We’re going across the globe for new music on The Matinee November 3rd edition. There are several hidden gems, three returnees, and one band who make their long-awaited return.
Bam Spacey – “Avstånd Och Skog” (Malmö, Sweden)
RIYL: Moonbabies, POSTILJONEN, Electric Youth
What a better way to start the day than with some gorgeous dream pop and from the genre’s capital no less – Sweden. Following in the footsteps of bands like POSTILJONEN and Moonbabies, Malmö-based producer Bam Spacey is similarly creating stunning music. His 2014 debut album, 1998, was well-received on both sides of the Atlantic, but it might be his next LP that makes him a star if the first single is any indication.
“Avstånd Och Skog” is simply breathtaking. The song, which translates to “Distance and Forest”, displays the power of music, where it is not necessarily to speak the language to be moved. Sung mostly in Swedish, the song is an ethereal wonderland. The cosmic soundscapes and the lush vocals transport you to a whole new world. A place that can only be seen and truly experienced with your eyes closed and mind wide open. Beautiful.
“Avstånd Och Skog” is from Bam Spacey’s sophomore album “Eden”. It will be released next Friday, November 11th via Hybris.
COTE – “Golden Hour” (Brooklyn, USA)
RIYL: Stevie Nicks, Angel Olsen, Julia Jacklin
If we were to write our list of favorite “hidden gems” of the year, Brooklyn-based singer-songwriter Taryn Faye Randall – a.k.a. COTE – would be near the top. Her first two singles, “London” and “Green Light”, were stunning in their execution. Her new single, “Golden Hour”, which she released two days ago, is the most intimate and immediate of the three.
The instrumentation is sparse and minimalist to allow COTE’s delicate, angelic vocals to shine and rightfully so. This song is about a specific time that changed Randall’s life. As she explains:
For me, “Golden Hour” is a snapshot of very difficult, but distant time in my life. We all have songs that transport us to a specific memory or time and this song does that for me. My life has changed drastically since writing ‘Golden Hour,’ but I can still tap into the same feelings of loss every time it starts to play.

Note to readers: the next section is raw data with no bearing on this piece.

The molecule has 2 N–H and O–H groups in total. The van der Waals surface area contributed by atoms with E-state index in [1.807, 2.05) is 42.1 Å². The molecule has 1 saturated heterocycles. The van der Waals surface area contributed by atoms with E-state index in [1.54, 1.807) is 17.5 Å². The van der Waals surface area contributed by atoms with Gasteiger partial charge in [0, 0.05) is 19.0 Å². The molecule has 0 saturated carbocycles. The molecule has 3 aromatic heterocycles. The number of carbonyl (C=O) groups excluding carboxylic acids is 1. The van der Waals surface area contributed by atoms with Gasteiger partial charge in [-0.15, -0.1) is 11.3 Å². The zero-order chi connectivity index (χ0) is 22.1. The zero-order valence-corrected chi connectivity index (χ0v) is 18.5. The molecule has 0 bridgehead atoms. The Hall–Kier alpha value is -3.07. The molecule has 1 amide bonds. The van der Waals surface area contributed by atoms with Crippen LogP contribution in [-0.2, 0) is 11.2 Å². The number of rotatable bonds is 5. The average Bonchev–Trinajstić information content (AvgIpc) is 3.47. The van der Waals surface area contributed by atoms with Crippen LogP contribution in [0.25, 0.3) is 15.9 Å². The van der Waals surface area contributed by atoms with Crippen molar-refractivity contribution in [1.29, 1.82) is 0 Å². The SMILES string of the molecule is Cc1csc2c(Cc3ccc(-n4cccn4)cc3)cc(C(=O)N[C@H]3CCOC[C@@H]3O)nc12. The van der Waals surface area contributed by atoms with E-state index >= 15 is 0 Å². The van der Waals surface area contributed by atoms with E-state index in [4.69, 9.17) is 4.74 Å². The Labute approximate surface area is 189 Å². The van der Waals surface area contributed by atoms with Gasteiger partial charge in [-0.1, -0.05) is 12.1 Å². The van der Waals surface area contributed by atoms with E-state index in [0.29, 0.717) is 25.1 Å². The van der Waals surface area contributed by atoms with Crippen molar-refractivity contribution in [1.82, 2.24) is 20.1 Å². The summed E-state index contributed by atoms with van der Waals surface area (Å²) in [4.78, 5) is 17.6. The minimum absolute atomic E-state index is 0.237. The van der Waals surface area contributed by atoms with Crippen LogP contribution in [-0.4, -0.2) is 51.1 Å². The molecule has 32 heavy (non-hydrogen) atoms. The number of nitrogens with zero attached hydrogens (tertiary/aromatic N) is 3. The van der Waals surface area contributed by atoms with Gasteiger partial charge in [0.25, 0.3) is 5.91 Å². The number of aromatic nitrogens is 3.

Whether it was an epiphany or something even more dramatic, Randall does not go into deal. But as you listen to her story, you, too, might make this song your own personal anthem. The one song that makes realize that you are alive.
Japandroids – “Near To The Wild Heart Of Life” (Vancouver, Canada)
RIYL: The Men, Cloud Nothings, Cymbals Eat Guitars
It has been over four years since Brian King and David Prowse have released any new music as Japandroids. For that matter, they haven’t been heard from since finishing their last tour in 2013. The duo from Vancouver have never been one’s to rush things, which is why each of their two albums have been outstanding, including the triumphant Celebration Rock. Album number three is now on its way and the first song is “Near To The Wild Heart Of Life”.
The song is a banger. Much like how The Men and Cloud Nothings dialed down the rage and channeled their inner Bruce Springsteens and Neil Youngs, Japandroids have opted for more of a classic-rock vibe as oppose to the fiery and frenetic garage rock of their previous two albums. The sound is also more expansive. There are still the raucous guitar work and drumming, but synths also shimmer in the background on this melodic yet still energizing tune. While the approach may be surprising, the song title offered a hint that something new was amiss, and this is most welcome evolution for one of rock’s great bands.
mono mono – “Helium Balloon” (Vejle / Aarhus, Denmark)
RIYL: Agnes Obel, Bats for Lashes, Elohim
Newcomers mono mono first caught our attention when they released their sultry debut single, “City Lights”. The song revealed a duo who is willing to push the envelope and innovate, mixing electro-pop with jazz and blues. Their second single is equally as enticing and maybe even more absorbing.
Jakob Franck’s production work is delicate and sensual. Karoline Elsig’s saxophone adds to the heat of the song while her deep vocals are rich and luxurious. All you want to do is dive head first into the enchanting delirium that the Danish duo have created. Elsig and Franck are a band to watch, doing something other groups are not – re-imagining electronica in exciting new ways.
Plastic Pinks – “At World’s End” (Miami, USA)
RIYL: Bass Drum of Death, Fidlar, The Black Angels